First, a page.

Wlliam Gilmore Simms
The Cub of the Panther: A Hunter Legend of the ''Old North State'' >> Afterword >> Page 259

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Page 259

Novel (Romance) | The University of Arkansas Press | 1997
Transcription AFTERWORD 259
and the snobbish Edward Fairleigh than in telling the legend of the "Cub
of the Panther." Except for the rather sentimental death of Rose Carter, the
reader feels that everyone comes to a deserved end. Although the conclu-
sion introduces some problems in dating the narrative, the final paragraph
neatly concludes the history of the hunters, declaring that they were in
their seventies, alive and well, only a few years ago.
II
Life after the Civil War was very difficult for Simms. The plantation had
suffered alternating drought and monsoons for years. Living in
Charleston in 1868 and overseeing the reconstruction of his home at
Woodlands from the ruins left for the second time when Union army
stragglers burned it in 1865, Simms had now rebuilt four rooms and was
seeking secondhand furnishings. His grown family was scattered in sev-
eral locations, and he tried to secure medicines for his grandchildren and
care for his own motherless child of six at home with him. His friends
and widows of friends were destitute. The local blacks, now free and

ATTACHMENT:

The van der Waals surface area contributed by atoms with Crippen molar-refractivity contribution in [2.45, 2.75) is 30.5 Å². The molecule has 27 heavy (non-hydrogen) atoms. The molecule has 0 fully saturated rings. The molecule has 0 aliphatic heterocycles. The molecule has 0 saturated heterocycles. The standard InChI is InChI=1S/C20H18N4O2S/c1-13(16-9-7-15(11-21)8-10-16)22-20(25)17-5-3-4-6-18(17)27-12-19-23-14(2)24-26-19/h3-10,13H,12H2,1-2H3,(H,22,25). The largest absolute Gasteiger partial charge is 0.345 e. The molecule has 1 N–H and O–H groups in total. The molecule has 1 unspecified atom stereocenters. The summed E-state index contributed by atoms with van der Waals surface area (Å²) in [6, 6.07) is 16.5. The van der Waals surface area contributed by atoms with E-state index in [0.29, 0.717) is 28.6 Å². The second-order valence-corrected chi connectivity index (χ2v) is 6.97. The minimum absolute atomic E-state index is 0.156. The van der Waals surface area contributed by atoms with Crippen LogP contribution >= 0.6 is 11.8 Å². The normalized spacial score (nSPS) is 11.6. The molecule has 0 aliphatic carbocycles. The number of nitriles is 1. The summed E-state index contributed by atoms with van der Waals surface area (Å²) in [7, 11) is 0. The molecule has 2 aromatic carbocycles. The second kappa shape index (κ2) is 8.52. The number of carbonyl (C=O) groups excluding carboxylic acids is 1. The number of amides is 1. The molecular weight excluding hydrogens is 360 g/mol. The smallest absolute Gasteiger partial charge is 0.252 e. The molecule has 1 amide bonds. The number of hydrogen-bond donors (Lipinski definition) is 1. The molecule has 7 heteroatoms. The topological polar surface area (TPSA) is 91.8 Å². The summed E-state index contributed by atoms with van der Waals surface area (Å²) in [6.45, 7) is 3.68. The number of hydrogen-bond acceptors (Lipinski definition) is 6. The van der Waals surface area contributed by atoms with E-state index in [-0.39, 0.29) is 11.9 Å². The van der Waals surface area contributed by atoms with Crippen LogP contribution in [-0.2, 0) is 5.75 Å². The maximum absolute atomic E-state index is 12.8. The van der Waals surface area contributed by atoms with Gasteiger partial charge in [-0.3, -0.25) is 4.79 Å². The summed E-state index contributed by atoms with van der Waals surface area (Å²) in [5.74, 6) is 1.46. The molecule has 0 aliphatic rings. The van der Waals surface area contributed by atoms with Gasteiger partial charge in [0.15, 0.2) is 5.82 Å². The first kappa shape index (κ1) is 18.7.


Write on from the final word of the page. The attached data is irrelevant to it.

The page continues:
often homeless, were growing more bold, and Simms was worried about
violence.5 Writing in this atmosphere for a postwar audience that
included Northerners was a delicate and wearing task.
Simms had to try to portray Southern life before the Civil War in a
way that would be acceptable to a postwar Northern audience and still
be truthful his first criterion for fiction; for, as he wrote toward the end
of this last novel, the moral "is always present in the perfect truth, which
is, however paradoxical it may seem, the true secret in all perfect fiction."
Thus, Simms selected a new order of domestic society where distinctions
between common sense and pretense and between class and crass could
not be easily symbolized merely by the possession of happy and occa-
sionally outspoken Negro servants. Simms's selection of mountain
material for four of his last five fictions represents not merely a geo-
graphical and historical divide, but also a psychological one. In spite of
its supposed legendary theme, Simms devoted at least half of the novel
to the domestic drama of manners, as he already had done in scores of
books. But to portray servitude and class in 1868, he had to find a mode
for examining and understanding the values and social mores appro-
priate to his "new," soon to be "reconstructed," homeland.
Setting The Cub of the Panther in the North Carolina mountains did
three things for Simms: (1) It evoked the germ of the narrative, along
with the scenery and folklore, from the notes in his journal and several